This week, I released the City's four year Financial Plan, a plan that will help New York's strong economy grow stronger and more stable as we meet the challenges of the next century.
Over the last four years, we have revolutionized the fiscal philosophy in New York City, creating a sound, smart budget. A vibrant economy is now producing record revenue for the second straight year, with a surplus of $1.2 billion, and a higher percentage job growth than the city has ever witnessed. But that doesn't mean that it's time to relax or start raising taxes. Instead, we will continue the careful and balanced approach that turned the city around.
That's why we'll keep a lid on City spending. The budget for the next fiscal year will grow by less than one percent. Why is this so important? Because taxpayers deserve a government that plans for the future +- one that cuts taxes to create job growth and spends wisely to enhance your quality of life.
Already we've enacted more than $2 billion in tax cuts. We now plan to eliminate taxes that will return another $2 billion over the next four years to our families and businesses. We plan to completely eliminate the commercial rent tax, give child care tax credits to working families, and cut the sales tax completely on all clothing and shoes starting this December.
Also in this financial plan, we will spend additional money to keep improving the quality of life in the city. Our coordinated anti-drug initiative will expand to every borough to make sure that drugs and drug dealers are driven from our neighborhoods and schools. We will strengthen our commitment to keep crime going down by hiring 1,600 new police officers, and we'll move even more welfare recipients off the rolls and into jobs so that they can lead self-sufficient lives. This financial plan also recognizes the importance of educating our children. So we will fund a new program to end social promotions for third graders unable to meet fourth grade requirements and establish night courses for high school students who can't graduate on time.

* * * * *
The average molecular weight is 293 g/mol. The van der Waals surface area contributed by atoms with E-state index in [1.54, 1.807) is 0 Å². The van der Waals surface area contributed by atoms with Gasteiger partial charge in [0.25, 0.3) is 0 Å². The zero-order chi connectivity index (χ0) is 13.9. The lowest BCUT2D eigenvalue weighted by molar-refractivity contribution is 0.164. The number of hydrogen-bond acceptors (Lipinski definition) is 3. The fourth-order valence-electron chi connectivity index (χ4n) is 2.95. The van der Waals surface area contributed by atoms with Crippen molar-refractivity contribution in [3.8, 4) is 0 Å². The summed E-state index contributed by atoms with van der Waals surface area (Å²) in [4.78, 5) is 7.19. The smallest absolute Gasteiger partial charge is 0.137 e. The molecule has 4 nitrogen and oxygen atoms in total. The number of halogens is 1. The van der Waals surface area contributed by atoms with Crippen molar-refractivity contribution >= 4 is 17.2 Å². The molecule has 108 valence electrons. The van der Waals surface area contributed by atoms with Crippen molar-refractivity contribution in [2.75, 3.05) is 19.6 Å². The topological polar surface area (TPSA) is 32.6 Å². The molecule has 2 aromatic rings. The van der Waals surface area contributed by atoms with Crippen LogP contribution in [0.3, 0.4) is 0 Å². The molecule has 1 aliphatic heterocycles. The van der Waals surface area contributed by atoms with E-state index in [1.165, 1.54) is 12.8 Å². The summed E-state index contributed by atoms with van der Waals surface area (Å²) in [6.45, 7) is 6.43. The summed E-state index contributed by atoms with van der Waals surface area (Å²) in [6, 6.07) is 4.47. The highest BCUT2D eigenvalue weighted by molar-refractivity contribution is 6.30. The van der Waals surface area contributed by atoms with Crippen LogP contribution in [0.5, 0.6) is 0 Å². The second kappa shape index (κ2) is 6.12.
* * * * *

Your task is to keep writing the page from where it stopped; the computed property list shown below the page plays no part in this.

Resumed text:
Finally, we must restore standards to CUNY community colleges. As it stands now, 87 percent of the students entering CUNY community colleges cannot do 10th and 11th grade work. These students may have a high school degree, but they do not have a high school education. And when they arrive at CUNY, they make little progress.
We propose that the portion of CUNY community colleges which is not doing college level work be removed from CUNY control and a wide range of educational institutions be permitted to bid and compete for running the new high school completion programs. The goal is for students to earn a certificate that is an accurate reflection of a high school education. At the same time, students remaining in the CUNY community college system will benefit from an actual college education.
I am eager to get to work with the City Council and all New Yorkers to make these proposals a reality -- and to keep improving the quality of life for all New Yorkers.